• Can you change the mindset of a whiskey drinker away from the staples like a horse or a barn?
  • Do you have to talk about the story instead of the whiskey?
  • Are any legacy brands that have successfully pivoted to tell a new story?
  • @thefrankaugust
  • Support this podcast on Patreon

436 – Is Big Bourbon Just Better? on Bourbon Community Roundtable #87



It’s Bourbon Community Roundtable #87 and this one dives into a single topic that has perplexed me over the past few months. It seems that there are only a handful of brands people talk about yet there are over 2000 distilleries across the US. I would like to think the stigma of craft is changing but my newsfeed is always talking about the same select few.  What makes us always gravitate to the big 6 or perhaps we should refer to as the big 7 now? Is it accessibility because it’s on the shelf or could be on your shelf pending allocation? Is it marketing and the big brands can throw their weight around at the distributor level? Or is Big Bourbon just better than craft?

Show Notes:

  • Above the Char with Fred Minnick (@fredminnick) talks about mocktails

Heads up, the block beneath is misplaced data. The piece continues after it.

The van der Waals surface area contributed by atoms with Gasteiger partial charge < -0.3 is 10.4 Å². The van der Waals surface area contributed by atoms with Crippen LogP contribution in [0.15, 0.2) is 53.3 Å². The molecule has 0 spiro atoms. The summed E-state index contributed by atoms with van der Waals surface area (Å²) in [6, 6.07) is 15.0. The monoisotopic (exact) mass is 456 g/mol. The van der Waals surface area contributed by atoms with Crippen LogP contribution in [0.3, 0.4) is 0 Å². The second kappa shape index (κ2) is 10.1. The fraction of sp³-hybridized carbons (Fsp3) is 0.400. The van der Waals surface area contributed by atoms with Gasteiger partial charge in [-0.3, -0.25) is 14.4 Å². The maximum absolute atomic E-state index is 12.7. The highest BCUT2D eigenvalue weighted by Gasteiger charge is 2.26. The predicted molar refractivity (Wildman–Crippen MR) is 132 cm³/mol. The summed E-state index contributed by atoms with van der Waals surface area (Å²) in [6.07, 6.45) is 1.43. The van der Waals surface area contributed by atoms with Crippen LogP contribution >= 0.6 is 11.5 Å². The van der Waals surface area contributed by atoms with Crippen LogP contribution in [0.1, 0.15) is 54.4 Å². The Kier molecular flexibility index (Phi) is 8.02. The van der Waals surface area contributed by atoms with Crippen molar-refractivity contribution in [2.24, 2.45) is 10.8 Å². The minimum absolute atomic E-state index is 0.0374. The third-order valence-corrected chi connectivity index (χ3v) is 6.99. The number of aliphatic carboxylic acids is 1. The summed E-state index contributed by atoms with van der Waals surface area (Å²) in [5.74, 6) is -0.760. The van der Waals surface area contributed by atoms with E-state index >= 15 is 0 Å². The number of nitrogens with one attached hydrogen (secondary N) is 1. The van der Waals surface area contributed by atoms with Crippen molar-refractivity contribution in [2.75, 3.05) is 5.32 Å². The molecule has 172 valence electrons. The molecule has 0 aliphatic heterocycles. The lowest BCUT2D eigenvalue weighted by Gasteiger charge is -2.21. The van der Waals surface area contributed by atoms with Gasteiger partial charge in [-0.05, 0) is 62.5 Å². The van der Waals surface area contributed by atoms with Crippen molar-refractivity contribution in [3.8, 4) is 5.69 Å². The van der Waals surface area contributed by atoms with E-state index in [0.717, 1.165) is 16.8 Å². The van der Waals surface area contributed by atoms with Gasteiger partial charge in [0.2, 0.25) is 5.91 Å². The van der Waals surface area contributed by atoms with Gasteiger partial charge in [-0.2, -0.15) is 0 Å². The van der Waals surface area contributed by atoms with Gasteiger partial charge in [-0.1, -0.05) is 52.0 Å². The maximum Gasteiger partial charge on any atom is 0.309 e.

• Is big bourbon just better than everything else?
  • Support this podcast on Patreon

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435 – Sourcing Exotic Barrels with Jessica Ann of H&A Barrel Management



The trend of cask finished whiskey is here to stay. It’s run rampant over the past few years to the point that every single company has one. But how are barrels sourced? How many times can a barrel be used before it longer gives off those different flavors? To answer these questions and a lot more, I’ve invited Jessica Ann from H&A Barrel Management on the show. We’ve had the pleasure of knowing Jessica for many years. She recently got herself into the market of brokering barrels for different cask finishes. Jessica gives us the low-down on wine and exotic oak finishes and how difficult they can be to attain. There’s a lot to break down such as types of oak, toast level, and if cooperage reputation has any prestige. With the wide variety available, we’re going to see even more trends hit the market soon.